Important Note: You cannot effectively secure any type of entry point in your home without ensuring they are both physically & electronically secured. It is also incredibly important not to implement both the physical & electronic security measure below.

You will compromise the safety of you & your family by using keyed window locks to physically secure any windows that may need to be used as emergency exits. You will also end up with an extremely poor level of window security by electronically securing your homes windows with motion sensors.

For a more comprehensive understanding of why these two security measures should never be used, please visit my window security web page.

It Is Extremely Important That All Casement & Awning Windows Close Properly!

It is very important for your awning & casement windows to close properly. With it closed & locked you should check the exterior side of the window & make sure it is seated flush with the windows frame.

Having the window not seated properly will encourage an intruder to use a crowbar (pry bar) to try to force it open.

There could be a build-up of paint on the frame or around the sash itself that maybe preventing a corner of the window from being seated completely flush.

Over time casement & awning windows may swell due to wet weather & high humidity. This mainly happens when these types of windows are left open for long periods of time when it is raining.

When a window swells up due to precipitation & high humidity it normally does not close properly. This could also cause the window not to sit flush in the frame or if it has swollen too much, I have seen it where it could not even close on its own.

If this does happen you may be able to fix it by pushing the window closed from outside & then lock it for several days to give it a chance to dry out to its original dimensions.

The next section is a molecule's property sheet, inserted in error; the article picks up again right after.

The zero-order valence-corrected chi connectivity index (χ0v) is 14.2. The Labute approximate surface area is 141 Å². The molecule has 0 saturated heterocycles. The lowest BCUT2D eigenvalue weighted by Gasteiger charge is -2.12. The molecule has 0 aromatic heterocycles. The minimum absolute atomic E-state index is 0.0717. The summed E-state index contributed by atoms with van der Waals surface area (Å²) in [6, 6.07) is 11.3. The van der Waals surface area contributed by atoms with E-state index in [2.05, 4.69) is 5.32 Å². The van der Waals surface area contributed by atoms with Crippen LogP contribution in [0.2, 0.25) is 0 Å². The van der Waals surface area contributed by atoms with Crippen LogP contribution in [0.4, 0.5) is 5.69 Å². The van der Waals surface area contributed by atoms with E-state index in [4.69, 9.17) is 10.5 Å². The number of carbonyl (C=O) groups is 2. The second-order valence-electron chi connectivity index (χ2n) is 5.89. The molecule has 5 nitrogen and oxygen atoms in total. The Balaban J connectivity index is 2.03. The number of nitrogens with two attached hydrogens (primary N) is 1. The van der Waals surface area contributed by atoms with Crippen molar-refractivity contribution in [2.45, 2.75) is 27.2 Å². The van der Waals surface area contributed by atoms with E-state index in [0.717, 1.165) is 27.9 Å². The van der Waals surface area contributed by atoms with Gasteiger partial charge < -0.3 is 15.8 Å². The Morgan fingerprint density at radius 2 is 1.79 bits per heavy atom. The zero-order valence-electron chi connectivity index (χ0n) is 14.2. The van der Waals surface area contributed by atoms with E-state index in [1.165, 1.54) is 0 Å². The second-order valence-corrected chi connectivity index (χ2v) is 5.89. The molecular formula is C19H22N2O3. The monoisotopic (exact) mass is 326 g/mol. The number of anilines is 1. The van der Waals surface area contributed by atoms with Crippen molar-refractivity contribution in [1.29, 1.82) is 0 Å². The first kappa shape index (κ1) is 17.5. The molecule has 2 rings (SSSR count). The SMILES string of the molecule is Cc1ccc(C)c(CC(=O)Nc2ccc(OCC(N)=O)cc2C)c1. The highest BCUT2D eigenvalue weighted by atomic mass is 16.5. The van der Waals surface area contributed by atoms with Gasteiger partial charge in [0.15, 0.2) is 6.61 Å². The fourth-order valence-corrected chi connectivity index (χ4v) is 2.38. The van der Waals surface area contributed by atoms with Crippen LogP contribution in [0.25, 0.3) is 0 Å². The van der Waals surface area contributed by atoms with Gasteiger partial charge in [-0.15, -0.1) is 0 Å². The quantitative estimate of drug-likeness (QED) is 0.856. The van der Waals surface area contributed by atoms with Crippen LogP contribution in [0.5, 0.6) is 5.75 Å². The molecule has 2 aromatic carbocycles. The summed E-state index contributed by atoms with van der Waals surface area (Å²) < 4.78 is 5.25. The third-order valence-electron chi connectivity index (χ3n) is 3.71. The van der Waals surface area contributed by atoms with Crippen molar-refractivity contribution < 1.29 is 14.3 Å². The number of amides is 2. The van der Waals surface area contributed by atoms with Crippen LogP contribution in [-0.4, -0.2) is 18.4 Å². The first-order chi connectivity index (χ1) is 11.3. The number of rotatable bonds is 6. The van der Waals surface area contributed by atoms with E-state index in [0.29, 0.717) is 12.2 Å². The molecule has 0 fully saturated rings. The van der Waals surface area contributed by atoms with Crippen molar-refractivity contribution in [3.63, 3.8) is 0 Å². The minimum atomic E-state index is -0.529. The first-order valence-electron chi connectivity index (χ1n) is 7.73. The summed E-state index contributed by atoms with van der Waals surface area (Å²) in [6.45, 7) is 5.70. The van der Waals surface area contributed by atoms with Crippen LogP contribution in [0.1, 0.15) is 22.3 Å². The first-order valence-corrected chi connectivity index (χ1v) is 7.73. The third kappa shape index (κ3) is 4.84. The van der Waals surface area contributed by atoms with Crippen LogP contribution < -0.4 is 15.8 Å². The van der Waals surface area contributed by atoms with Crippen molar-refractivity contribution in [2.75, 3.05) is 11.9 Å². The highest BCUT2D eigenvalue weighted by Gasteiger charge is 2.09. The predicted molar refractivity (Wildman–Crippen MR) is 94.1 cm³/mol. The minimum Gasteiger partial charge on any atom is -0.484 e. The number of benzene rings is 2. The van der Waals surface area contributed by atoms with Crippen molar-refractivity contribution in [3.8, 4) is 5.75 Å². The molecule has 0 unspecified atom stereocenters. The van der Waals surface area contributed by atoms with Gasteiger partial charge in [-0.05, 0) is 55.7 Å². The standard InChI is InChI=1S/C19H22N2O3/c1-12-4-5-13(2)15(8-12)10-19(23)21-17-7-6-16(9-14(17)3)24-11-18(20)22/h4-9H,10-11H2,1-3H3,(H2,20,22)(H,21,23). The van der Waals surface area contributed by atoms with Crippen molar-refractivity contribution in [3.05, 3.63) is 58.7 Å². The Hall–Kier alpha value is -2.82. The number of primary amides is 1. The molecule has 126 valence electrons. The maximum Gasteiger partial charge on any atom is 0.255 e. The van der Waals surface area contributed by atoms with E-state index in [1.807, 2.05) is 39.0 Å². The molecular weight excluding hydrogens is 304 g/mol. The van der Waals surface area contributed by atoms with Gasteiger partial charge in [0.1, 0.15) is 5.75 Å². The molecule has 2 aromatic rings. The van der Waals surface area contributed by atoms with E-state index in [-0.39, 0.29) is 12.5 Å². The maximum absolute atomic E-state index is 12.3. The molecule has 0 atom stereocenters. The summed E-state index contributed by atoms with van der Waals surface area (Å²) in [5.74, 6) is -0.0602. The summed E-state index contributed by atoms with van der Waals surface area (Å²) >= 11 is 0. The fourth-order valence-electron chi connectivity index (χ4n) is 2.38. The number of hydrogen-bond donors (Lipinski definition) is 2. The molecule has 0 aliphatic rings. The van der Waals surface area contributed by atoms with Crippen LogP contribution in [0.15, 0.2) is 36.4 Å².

When it is drying out make sure it doesn’t warp any by checking to see the window remains flush with the frame each day. If it doesn’t remain flush you may have to screw it flush from the outside until it completely dries out.

It is better for the window to shrink back to its original size & shape if possible without using any screws to hold it in place & this is why you will want to check it each day to ensure it remains flush with the window's frame.

It is better for the window to shrink back to its original size & shape if possible without using any screws to hold it in place & this is why you will want to check it each day to ensure it remains flush with the window's frame.

Although if it does not appear to be drying flush within its frame, you will certainly want to use one or more screws to help it do so.

The crowbar (pry bar) appears to be the most popular prying tool for intruders & the damage they cause on windows is usually considerable.

Criminals are always looking for the easiest & quickest way to enter a home, so whatever style of non-fixed windows you have it is important to ensure they are structurally sound & seated properly in their frames.

You also want to make certain that none of your exterior window trim is missing, split or damaged in any way.

I sincerely hope the above information was in some way helpful & beneficial for you. You may want to consider bookmarking this site as new & updated content is uploaded weekly.